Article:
How to Connect a Voltage Regulator in a Circuit
In this article, we go over how to connect a voltage regulator to a circuit to get a specific DC output regulated voltage.
Depending on the voltage regulator in use, we can get a regulated positive or negative voltage, at whichever voltage we want. The LM78XX voltage regulators are a popular kind for regulating and outputting positive voltage, while the LM79XX are a popular series of regulators for negative voltage. In this article, we use a positive voltage regulator, which outputs 5V, the LM7805 regulator.
Before we can hook up the circuit, let's first go over the pinout diagram of the voltage regulator, which is vital for hooking up the circuit.
A voltage regulator is a 3-terminal device.
Pin 1 is the Input Pin. The output voltage of whatever voltage source you want to regulate down (whether it's a transformer, battery, etc.) is fed into this pin. So for instance, if you have 10 volts coming from a transformer that you want regulated down to 5 volts, the output of the transformer (the 10 volts) is fed into the regulator input (pin 1) so that the regulator can regulate it down to your wanted voltage (5 volts). The voltage regulator should always be fed as smooth of a DC signal as possible (which gives the best regulated output) so it can regulate it down to its specified voltage. Remember, the input voltage has to be larger than the voltage that the regulator regulates out. In this case, we are using a LM7805, which outputs 5 volts. In order for the regulator to output 5 volts, the voltage entering has to be at least 2 volts higher, so it has to be at least 7 volts. 7 volts would work perfect. However, for experimental purposes and ease of getting parts, we will use a 9-volt battery as our input voltage.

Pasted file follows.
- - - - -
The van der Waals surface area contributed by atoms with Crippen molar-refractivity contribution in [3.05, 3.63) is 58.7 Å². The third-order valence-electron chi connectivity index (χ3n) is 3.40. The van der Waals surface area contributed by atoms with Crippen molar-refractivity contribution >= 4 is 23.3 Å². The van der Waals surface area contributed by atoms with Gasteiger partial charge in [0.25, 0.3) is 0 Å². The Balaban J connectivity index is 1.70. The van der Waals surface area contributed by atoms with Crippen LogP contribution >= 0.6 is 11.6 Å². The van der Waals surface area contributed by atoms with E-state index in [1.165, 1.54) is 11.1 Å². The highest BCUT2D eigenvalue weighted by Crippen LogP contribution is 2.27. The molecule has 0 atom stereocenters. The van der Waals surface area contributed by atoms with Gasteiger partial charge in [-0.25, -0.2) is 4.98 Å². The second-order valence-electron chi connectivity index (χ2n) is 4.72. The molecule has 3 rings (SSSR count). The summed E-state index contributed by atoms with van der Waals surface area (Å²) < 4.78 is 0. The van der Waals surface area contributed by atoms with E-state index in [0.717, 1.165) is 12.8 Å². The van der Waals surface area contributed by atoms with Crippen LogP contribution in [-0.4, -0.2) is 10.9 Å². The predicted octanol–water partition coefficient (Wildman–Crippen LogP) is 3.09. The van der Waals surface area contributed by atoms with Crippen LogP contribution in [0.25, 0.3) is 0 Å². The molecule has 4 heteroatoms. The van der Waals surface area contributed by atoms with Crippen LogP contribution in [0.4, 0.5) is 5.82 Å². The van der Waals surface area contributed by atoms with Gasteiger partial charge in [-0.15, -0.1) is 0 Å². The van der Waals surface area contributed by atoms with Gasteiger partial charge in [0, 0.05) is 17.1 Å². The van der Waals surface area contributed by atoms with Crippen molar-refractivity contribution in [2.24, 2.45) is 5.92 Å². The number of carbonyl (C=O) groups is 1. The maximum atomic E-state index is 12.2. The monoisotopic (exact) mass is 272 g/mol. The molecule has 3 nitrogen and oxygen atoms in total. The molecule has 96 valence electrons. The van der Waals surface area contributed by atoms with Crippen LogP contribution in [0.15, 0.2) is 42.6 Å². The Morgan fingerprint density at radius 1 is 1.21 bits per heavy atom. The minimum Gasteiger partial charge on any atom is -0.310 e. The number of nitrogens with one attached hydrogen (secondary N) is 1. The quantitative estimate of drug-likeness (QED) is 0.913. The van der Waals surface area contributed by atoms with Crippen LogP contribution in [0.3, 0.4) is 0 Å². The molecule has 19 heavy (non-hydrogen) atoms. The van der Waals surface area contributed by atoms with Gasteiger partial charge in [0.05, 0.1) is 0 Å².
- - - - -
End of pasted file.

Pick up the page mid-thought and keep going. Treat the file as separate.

Pin 2 is Ground. It hooks up to the ground in our circuit. Without ground, the circuit couldn't be complete because the voltage wouldn't have electric potential and the circuit wouldn't have a return path. Ground is essential.
Pin 3 is the Output Pin. This is the pin that gives out the regulated voltage, which, in this case, is 5 volts. At the end of this experiment, when our circuit is hooked up, we're going to read out the voltage with a multimeter and it should give out close to 5 volts.
Okay, now let's build the circuit.
- LM7805 Voltage Regulator Chip
- 9-volt Battery
- 0.33uF Ceramic Capacitor
- 0.1uF Ceramic Capacitor
- 1KΩ Resistor
If you don't have all the parts, just follow along. You can buy them at anytime and come back to this page and do the experiment.
Let's view the complete circuit now and explanations will ensue.
The first capacitor, the 0.33uF ceramic capacitor, is hooked up after the voltage source, in this case the 9-volt battery, and before the input of the LM7805 regulator. This capacitor is there to filter out any noise coming from the voltage source (the battery). The voltage regulator works best and will be most efficient when a clean DC signal is fed into it. We don't want any ac noise (ripple) imposed on the DC line voltage. The capacitor, in essence, acts as a bypass capacitor. It shorts the AC signal of the voltage signal (which is noise on the voltage signal) to ground and only the DC portion of the signal goes into the regulator.